World Series baseball is quite comely. The competition is carried out outside in the fall, so leaves are dying and falling off trees, it’s cold, and you get to start sporting layers, like multiple hoodies over a meaningful sweater over a button-down.
Moreover, baseball is slow, like an elderly person, and it’s quiet, like a deaf-mute. Both the elderly and deaf-mute are meritorious. The elderly are grumpy and crabby (as one should be), and deaf-mutes don’t talk and don’t hear, which is optimal, as there is very little that can be conveyed through talking and listening that can’t be conveyed much more marvelously through a poem, a story, or a Tumblr post
In “[The crowd at the ball game],” New Jersey boy William Carlos Williams compares the baseball setting to a totalitarian society, and that’s sensational.
This World Series is especially estimable because the St. Louis Cardinals are participating, and they feature many cute boys, like the hard-throwing closer, Trevor Rosenthal, and the tough as a truck catcher, Yadi.
Presently, the Cardinals and the meat-head East Coast liberals that some refer to as the Boston Red Sox have each won two games. If you haven’t been keeping up with all of the excitement then read Baby Marie-Antoinette’s recap of the first four games:
Last nighttime the St. Louis Cardinals beat the Boston Red Sox in game 2 of the World Series, and their triumph made Baby Marie-Antoinette less woeful than she was on Wednesday night when the Cardinals lost (which they’re not supposed to do).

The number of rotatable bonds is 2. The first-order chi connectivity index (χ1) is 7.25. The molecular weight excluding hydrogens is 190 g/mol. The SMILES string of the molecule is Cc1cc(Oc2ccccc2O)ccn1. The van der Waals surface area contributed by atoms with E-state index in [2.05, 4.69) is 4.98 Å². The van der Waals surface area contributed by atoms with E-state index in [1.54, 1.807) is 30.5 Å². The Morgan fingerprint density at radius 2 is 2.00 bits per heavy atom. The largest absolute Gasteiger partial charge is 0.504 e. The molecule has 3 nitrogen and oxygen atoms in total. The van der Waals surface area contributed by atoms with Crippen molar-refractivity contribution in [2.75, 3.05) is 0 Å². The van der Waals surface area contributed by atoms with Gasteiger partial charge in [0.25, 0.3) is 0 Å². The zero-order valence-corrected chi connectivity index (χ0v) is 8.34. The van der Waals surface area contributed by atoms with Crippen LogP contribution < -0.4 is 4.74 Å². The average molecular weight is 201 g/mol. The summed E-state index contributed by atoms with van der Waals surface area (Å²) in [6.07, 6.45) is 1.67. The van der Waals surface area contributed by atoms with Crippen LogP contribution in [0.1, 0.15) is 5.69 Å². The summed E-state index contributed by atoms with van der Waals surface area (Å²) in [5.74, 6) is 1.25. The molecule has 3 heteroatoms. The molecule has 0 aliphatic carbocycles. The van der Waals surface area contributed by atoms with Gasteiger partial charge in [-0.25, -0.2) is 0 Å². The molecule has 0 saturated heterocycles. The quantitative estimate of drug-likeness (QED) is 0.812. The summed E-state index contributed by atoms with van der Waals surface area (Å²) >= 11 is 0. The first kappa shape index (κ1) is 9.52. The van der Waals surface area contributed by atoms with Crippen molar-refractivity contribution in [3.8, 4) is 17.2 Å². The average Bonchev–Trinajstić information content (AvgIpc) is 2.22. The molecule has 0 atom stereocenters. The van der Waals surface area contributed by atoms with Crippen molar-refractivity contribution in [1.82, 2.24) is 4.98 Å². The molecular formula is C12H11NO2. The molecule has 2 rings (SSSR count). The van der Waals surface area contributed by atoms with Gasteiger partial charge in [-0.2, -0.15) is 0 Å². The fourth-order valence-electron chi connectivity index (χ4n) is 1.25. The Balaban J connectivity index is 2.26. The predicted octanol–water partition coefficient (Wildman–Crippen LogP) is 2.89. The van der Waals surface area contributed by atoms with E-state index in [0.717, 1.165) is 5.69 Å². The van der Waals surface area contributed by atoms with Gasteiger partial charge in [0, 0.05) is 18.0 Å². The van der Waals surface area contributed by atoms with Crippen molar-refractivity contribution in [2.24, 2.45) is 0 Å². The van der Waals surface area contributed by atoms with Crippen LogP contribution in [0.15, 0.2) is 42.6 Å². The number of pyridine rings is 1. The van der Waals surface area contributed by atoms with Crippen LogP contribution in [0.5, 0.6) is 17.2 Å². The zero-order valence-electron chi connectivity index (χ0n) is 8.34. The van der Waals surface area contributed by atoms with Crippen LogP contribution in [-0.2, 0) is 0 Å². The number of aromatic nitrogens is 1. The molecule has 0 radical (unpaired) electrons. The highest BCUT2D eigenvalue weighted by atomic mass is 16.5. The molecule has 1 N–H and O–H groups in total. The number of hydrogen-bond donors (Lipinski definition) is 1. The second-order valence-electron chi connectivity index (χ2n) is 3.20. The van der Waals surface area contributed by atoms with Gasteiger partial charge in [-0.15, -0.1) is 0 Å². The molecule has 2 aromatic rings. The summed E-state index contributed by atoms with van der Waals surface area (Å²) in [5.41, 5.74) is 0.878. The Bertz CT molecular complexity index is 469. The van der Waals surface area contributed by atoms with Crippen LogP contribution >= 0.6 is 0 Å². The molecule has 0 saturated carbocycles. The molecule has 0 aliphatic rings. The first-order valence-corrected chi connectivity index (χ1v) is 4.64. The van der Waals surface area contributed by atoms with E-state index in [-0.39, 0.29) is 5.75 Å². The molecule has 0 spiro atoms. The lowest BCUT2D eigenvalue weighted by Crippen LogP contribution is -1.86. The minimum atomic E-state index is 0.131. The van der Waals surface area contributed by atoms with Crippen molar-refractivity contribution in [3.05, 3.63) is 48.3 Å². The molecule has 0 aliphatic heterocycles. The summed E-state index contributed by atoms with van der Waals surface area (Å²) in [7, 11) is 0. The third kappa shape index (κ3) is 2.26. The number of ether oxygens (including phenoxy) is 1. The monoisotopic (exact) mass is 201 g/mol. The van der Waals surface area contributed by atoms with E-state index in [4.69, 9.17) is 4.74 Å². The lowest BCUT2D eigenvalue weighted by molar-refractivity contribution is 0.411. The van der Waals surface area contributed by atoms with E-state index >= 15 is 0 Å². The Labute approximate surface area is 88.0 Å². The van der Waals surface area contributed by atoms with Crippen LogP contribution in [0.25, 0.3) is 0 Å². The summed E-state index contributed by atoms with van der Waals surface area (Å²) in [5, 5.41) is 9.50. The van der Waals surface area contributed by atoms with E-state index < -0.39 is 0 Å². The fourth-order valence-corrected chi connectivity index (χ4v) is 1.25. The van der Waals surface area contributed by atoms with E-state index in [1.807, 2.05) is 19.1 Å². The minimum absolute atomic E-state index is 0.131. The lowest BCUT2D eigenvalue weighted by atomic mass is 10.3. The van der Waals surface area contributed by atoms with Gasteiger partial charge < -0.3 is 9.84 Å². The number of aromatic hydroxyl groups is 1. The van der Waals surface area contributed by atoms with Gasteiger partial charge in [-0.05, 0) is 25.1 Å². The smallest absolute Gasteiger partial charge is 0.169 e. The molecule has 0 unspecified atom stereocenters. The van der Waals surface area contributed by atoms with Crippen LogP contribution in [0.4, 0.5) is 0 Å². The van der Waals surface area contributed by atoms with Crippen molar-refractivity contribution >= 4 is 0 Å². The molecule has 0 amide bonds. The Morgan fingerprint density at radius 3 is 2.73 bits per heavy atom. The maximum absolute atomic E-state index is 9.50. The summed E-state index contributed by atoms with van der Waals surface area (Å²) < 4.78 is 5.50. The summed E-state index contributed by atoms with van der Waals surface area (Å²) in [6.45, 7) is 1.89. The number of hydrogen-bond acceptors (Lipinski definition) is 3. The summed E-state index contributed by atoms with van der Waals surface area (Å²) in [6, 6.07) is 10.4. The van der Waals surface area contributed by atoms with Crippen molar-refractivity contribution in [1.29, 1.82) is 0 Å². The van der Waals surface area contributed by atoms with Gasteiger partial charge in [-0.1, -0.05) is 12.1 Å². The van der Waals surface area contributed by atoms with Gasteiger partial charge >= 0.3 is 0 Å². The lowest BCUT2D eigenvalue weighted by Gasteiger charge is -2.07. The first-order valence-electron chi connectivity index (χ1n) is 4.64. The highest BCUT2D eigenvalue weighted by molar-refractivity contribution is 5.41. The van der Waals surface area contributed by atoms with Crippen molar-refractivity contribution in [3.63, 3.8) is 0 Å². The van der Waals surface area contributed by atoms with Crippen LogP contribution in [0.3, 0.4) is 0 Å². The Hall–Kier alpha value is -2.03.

As with Baby Marie-Antoinette, I think the St. Louis Cardinals should win the World Series, and I also would be fine if their commendable closer, Trevor Rosenthal, wanted to be my boyfriend.
But this post right here sort of tackles another topic.
Before the bottom of the 7th inning, the Boston Red Sox commemorated all of the people who were blown up in the Boston Marathon.
They came out onto the field, and James Taylor sang a song.
This instance illustrated a theme from one of my favorite books, Frames of War by Judith Butler.
In this book, Judith distinguishes between greivable lives, like the people on the Boston Red Sox’s field, and ungrievable lives, like the Muslim creatures who continue to be blown to bits.
Being a boy, I like violence. But I don’t like phoniness, and it seemed to me to be really phony for all of these Boston Red Sox people to portray themselves as empathetic and moral-loaded and whatever other terms they might throw out, when, really, they’re only empathetic and moral-loaded to those who subscribe to America’s depiction of a grievable life.